Triton Voice

Blizzard Bags at Triton

Our Superintendent of Schools and the Head of the Teachers Association weigh in about the subject.

Snow pile-up after a large snow storm.

Glory Trelfa

Snow pile-up after a large snow storm.

Glory Trelfa, Staff Writer

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Students and teachers alike were hit hard with the consequence of last winter’s blizzard at the end of the school year. The past summer vacation is said to be one of the shortest on record for our district because of it. Some school districts believe that they have found the way to a longer summer and shorter school year: blizzard bags. However, 2 members of our school and community are not convinced that these bags would be beneficial for our district.

Blizzard bags are bags, folders, or online work relating to school work from each class that students can bring home and complete on a snow day. According to Sue Densmore, if approximately 75% of students complete the work for the said snow day, the school will count the snow day as if it had been a regular school day. One school using this technique is Timberlane High School located in Plaistow, New Hampshire. The students of the school have started using blizzard bags and one student stated that it has been fairly successful with their school.

Freshman Cailin McNeil of Timberlane High School recommends them to all schools considering the use of these bags because they have been very helpful in regards to keeping up with school work on days off. She also said that they are convenient when it comes to the end of the year because there are far fewer days to make up.

“Most people find it a pain to have to do school work on a snow day, but personally, I think it’s great because we end up having a longer summer,” stated McNeil.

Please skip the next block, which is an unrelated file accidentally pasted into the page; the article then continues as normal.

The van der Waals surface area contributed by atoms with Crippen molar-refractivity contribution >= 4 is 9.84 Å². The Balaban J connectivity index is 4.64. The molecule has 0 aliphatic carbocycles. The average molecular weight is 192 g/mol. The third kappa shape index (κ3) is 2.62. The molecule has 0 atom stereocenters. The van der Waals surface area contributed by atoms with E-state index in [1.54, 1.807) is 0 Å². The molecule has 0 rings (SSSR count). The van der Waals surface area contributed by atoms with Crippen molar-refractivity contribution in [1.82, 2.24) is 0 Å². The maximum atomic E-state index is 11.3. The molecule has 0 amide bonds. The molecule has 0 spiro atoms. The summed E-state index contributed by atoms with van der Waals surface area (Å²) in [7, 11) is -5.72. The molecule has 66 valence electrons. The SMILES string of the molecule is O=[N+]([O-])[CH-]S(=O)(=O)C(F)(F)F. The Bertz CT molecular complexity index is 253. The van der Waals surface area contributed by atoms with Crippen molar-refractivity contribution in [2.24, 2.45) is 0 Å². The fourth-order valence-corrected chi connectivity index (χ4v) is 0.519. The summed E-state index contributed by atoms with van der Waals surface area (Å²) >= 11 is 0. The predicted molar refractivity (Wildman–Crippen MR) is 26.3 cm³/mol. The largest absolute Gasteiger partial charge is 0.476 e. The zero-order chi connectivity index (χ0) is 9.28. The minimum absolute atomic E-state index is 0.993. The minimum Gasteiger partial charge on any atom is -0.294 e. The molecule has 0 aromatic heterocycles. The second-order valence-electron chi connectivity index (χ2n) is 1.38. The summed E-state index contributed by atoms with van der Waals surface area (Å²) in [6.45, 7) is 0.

However, while they have not talked extensively about blizzard bags yet, our school committee concluded that there are too many factors to consider involving our elementary schools, middle school, and high school. They believe that there is a very slim chance of us trying out bliard bags anytime in the near future.

Teachers and parents may dislike the use of blizzard bags. Teachers may not get the day’s pay for the “school day” while parents of younger students may find it inconvenient or impossible if they have to help their kids learn subjects such as social studies and speech therapy which their teachers should be teaching them in school. The use of these bags may be inconvenient for older students if the power goes out. Since this is one of the main causes of schools closing for a day or two, it may be hard for older students to access their online assignments. The Department of Education needs to be certain that all students can easily complete the assignments before our school district can test the use of blizzard bags.

“I’m not against [blizzard bags] but there are factors that would need to be worked out,” stated Sue Densmore, the head of the Triton Regional Teachers Association, “We would need to meet the expectations of all parties so that we don’t run the risk of disenfranchising the school.”

The superintendent of the school district, Brian Forget, agreed with Densmore. He would have to take all five schools in the district into consideration along with their needs and expectations for the school year. He also stated that parents, teachers, and the state department of education may not be in agreement with the idea since a day’s worth of work and an actual school day are not exactly equivalent. In order for us to attempt using the blizzard bags, the school committee would need to vote and say that doing certain school work at home is equivalent to the work we would be doing in school.

“If we could find a way for [the blizzard bags] to work for students, teachers, and families, it would definitely be something to consider,” said Forget. “I think there’s still a lot of holes.”

As the superintendent of the entire district, he would be responsible for giving the official seal of approval but with so many factors to work out, there is little chance of blizzard bags being introduced to our school district for the next few years.

About the Contributor
Glory Trelfa, Staff Writer

Hi, my name is Glory Trelfa. This year I am a Junior in high school. I am from Salisbury, Massachusetts and I live on Salisbury Beach. So far this year,...

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